Vernacular religions and secular customs

Nationally, the material evidence for folk beliefs and rituals running parallel with those of the established church are being identified within excavation (Gilchrist 2008) and standing buildings, particularly churches (Champion 2015). There is increasing recognition and recording of evidence for folk religion in late medieval archaeological contexts but as yet, studies are few in the region. An aspect of folk belief practice being explored on a national level is the possible ritual deposition of ampullae (see table 3), where deliberately broken pilgrim ampullae in rural contexts may be evidence of ritual practice to do with blessing fields (Anderson 2010). It is acknowledged that distribution may be a reflection of retrieval strategies and reporting, rather than deposition. In the NW, Cumbria has little ploughed land and therefore fewer optimum areas available for metal detecting and field walking this may reflect in distribution patterns.

A recently initiated regional project that is beginning to investigate aspects of this theme is The Greater Manchester Graffiti Survey the pilot project for the North-West Historic Graffiti Survey. This volunteer-led survey takes its inspiration from the Norfolk Medieval Graffiti Survey and aims to survey marks found in buildings with significant elements constructed before 1700. The project is already recording many elements found in both religious and secular contexts indicating a crossover of practice in the use of protective marks (Fig. 33).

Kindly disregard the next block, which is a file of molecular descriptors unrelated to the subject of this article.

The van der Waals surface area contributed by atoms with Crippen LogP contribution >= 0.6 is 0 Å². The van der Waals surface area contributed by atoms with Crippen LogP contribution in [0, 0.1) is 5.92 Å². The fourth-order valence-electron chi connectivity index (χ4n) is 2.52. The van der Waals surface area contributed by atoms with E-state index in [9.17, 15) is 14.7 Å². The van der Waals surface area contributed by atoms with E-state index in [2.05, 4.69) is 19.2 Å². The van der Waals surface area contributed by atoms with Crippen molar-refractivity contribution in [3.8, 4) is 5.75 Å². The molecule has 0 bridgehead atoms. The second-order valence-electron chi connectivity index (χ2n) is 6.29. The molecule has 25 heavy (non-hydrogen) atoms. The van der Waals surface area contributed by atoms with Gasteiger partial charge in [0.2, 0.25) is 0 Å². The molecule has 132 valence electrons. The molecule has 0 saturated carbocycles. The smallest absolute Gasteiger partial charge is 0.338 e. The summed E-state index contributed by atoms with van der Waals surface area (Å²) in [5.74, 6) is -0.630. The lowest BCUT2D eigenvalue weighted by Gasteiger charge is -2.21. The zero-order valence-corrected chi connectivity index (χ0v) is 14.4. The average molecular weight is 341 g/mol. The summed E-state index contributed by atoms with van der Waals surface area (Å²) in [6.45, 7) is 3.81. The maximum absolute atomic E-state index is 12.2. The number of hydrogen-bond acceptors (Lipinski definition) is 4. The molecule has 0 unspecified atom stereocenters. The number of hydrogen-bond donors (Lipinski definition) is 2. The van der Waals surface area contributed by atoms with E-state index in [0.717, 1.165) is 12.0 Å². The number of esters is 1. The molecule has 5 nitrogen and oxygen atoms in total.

In light of current interest in the material culture of folk belief, archaeologists are starting to recognise evidence for possible ritual activity in excavations. At St Mary’s Church, Penwortham (L), excavation revealed human remains that may be indicative of ritual not normally associated with Christian inhumation. These included three skeletons that appeared to have been deliberately buried under walls and column bases. A possible infilled well contained human remains and three skulls were found within one of the medieval walls, these lacked the mandibles suggesting that they were deliberately re-deposited. They were interpreted as ritual deposition associated with “vernacular religious practices or aspects of popular belief” (Vannan 2011, 3).

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